Andrew (PS1SC) [732] Oh yeah.
John (PS1SB) [733] we did.
Andrew (PS1SC) [734] Oxygen and a hydrogen.
John (PS1SB) [735] Right so what have we get we've got one O negative
Andrew (PS1SC) [736] So that'll be H
John (PS1SB) [737] O erm
Andrew (PS1SC) [738] two O.
John (PS1SB) [739] Yeah that's the [...] H two O.
[740] Where did the two Hs come from you've only got one there?
Andrew (PS1SC) [741] Er you'll add another.
John (PS1SB) [742] Okay put a put a two in front now.
[743] And what's that going to give you?
Andrew (PS1SC) [744] Two that's going to become a double.
John (PS1SB) [745] So it's going to give you two Hs and two C Ls .
Andrew (PS1SC) [746] Two C Ls so that'll be H two O plus magnesium chlorine so that's a ... M G C L two
John (PS1SB) [747] Brilliant go on see if that's well I'm saying so see if that's what it gives in the book.
Andrew (PS1SC) [748] M G O
John (PS1SB) [749] It just says it's aqueous but [clears throat] but I mean when it when it when it happens
Andrew (PS1SC) [750] Yeah.
John (PS1SB) [751] because magnesium chloride is soluble it'll be dissolved in the water and you'll finish up with a solution of magnesium chloride.
[752] That's it so ... metal and acid gives what?
Andrew (PS1SC) [753] A metal and an acid gives erm ... er water and
John (PS1SB) [754] This is the one that doesn't give water.
Andrew (PS1SC) [755] Oh yeah er
John (PS1SB) [756] What did the zinc do to the hydrogen?
Andrew (PS1SC) [757] Carbon dioxide and
John (PS1SB) [758] Hang on hang on metal and acid say think of the zinc and which acid was it we used H two S O four, what did the zinc do to the hydrogen?
Andrew (PS1SC) [759] Er it pinched its
John (PS1SB) [760] [...] good go on it what did it do?
Andrew (PS1SC) [761] Right it pinched its positives its electrons.
John (PS1SB) [762] Right it pinched its place and it pinched its charge, it displaced it it pinched it out of its nice cosy relationship
Andrew (PS1SC) [763] So you get hydrogen.
John (PS1SB) [764] and it liberated the hydrogen okay.
[765] So that's an acid plus a metal, now an acid plus a base which is this one we've just done, a metal oxide the metal oxides are bases, er you can think of them as being alkaline, we call it basic but very very similar sort of thing to alkaline okay so what happens with a base and an acid?
Andrew (PS1SC) [766] With a base and an acid
John (PS1SB) [767] Well what happens with an acid and an alkali?
Andrew (PS1SC) [768] Er [whispering] acid and alkali [] er it gives a water and sal.
John (PS1SB) [769] Right great and what happens what seems to be happening with a base and an acid or an acid and a base?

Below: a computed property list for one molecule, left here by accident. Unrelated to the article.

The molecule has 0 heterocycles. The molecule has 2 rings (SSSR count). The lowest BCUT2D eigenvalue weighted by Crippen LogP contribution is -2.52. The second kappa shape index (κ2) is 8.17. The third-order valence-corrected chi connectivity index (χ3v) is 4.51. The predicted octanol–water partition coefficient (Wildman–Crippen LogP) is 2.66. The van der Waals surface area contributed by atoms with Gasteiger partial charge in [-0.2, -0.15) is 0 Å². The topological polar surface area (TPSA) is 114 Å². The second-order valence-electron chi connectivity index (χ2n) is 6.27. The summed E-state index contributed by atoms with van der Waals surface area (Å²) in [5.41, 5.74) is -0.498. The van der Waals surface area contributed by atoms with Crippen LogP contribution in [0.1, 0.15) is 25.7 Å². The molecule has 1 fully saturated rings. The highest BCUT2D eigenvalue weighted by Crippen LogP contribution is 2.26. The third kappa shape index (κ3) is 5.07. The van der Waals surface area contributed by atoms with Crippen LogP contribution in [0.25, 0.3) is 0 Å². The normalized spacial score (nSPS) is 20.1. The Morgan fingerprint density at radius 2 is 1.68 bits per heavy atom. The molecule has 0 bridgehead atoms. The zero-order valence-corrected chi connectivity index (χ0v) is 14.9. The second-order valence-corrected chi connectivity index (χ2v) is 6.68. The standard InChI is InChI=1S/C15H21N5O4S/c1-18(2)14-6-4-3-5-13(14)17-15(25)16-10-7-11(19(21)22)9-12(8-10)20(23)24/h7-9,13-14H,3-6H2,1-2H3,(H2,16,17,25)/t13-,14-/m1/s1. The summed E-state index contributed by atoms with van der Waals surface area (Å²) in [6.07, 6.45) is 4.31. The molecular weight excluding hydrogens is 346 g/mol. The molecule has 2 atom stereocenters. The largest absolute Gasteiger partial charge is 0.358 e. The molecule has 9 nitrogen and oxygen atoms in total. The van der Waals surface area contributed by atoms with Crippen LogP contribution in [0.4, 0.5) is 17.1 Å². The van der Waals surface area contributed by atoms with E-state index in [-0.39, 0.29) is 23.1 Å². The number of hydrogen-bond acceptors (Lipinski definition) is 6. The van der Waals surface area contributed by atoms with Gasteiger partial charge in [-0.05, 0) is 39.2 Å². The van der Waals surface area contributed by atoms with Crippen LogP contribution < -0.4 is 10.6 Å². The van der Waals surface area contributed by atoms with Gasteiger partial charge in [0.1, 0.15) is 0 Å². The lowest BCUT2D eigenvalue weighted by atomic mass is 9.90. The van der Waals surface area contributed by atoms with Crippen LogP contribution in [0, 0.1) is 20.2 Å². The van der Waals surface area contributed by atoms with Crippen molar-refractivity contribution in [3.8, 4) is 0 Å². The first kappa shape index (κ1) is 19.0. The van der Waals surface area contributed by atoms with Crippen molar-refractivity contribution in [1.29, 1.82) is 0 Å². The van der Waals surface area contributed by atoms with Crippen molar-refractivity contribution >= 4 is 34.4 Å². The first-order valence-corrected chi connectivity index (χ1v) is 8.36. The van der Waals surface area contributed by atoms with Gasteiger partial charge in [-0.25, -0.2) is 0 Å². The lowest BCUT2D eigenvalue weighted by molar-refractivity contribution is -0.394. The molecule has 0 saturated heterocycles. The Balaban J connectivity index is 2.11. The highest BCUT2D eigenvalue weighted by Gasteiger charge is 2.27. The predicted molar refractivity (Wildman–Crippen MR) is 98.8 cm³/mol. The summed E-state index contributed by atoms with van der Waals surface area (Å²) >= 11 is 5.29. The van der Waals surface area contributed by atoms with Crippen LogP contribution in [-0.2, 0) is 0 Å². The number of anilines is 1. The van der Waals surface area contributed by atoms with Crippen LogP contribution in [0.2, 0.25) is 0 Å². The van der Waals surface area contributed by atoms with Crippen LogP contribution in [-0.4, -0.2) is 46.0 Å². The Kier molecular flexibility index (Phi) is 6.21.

Andrew (PS1SC) [770] Erm gives off hydrogen ... ah no gives off
John (PS1SB) [771] It gives you well this is
Andrew (PS1SC) [772] erm
John (PS1SB) [773] this is one that you did here.
Andrew (PS1SC) [774] It gives off water.
John (PS1SB) [775] This is one you did here yeah you get water and?
Andrew (PS1SC) [776] Er ... [...] er the metal chloride magnesium chloride
John (PS1SB) [777] [...] in this case in this case you got a chloride if you'd used sodium you would have got sodium chloride which is?
Andrew (PS1SC) [778] Er ...
John (PS1SB) [...]
Andrew (PS1SC) [779] Oh right salt.
John (PS1SB) [780] So this is magnesium chloride is also a?
Andrew (PS1SC) [781] Er salt.
John (PS1SB) [782] Right so we tried
Andrew (PS1SC) [783] [...] couldn't eat it though.
John (PS1SB) [784] acid and a base
Andrew (PS1SC) [785] Mm.
John (PS1SB) [786] acid and a base and we get salt and water, try alkali and a base you get salt and water so they're very similar reaction, the base and the acid and the alkali and the acid.
[787] They're the same sort of thing they're neutralizing each other.
[788] And the other one with the carbonate what happened then?
[789] The one you
Andrew (PS1SC) [790] Er.
John (PS1SB) [791] worked out yourself.
Andrew (PS1SC) [792] The carbon which one was that? erm cos there's so many of them now I'm getting a bit
John (PS1SB) [793] I know and I'm trying to pile them up now and let you see the patterns so these
Andrew (PS1SC) [794] The carbonate I can't remember what it is I'm getting confused I
John (PS1SB) [795] [...] okay Right you mentioned it a few minutes ago you suggested that this thing was formed.
Andrew (PS1SC) [796] Which one wa I I can't remember what I sa I was saying a f a lot of things a few minutes ago .
John (PS1SB) [797] Right okay okay carbonate.
[798] What's the er what's the symbol for carbonate?
Andrew (PS1SC) [799] Er C C C C C O?
John (PS1SB) [800] Yeah C O?
Andrew (PS1SC) [801] Two.
John (PS1SB) [802] Three.
Andrew (PS1SC) [803] Three yeah.
John (PS1SB) [804] C O three and what did you take out of that?
Andrew (PS1SC) [805] An O ... no C ... ah [laugh]
John (PS1SB) [806] Let's go back to where you did it here.
[807] What you did was you tried H C L plus calcium carbonate.
Andrew (PS1SC) [808] Yeah.
John (PS1SB) [809] Okay and you sorted this out very nicely ... what was going to happen and what you'd have left over.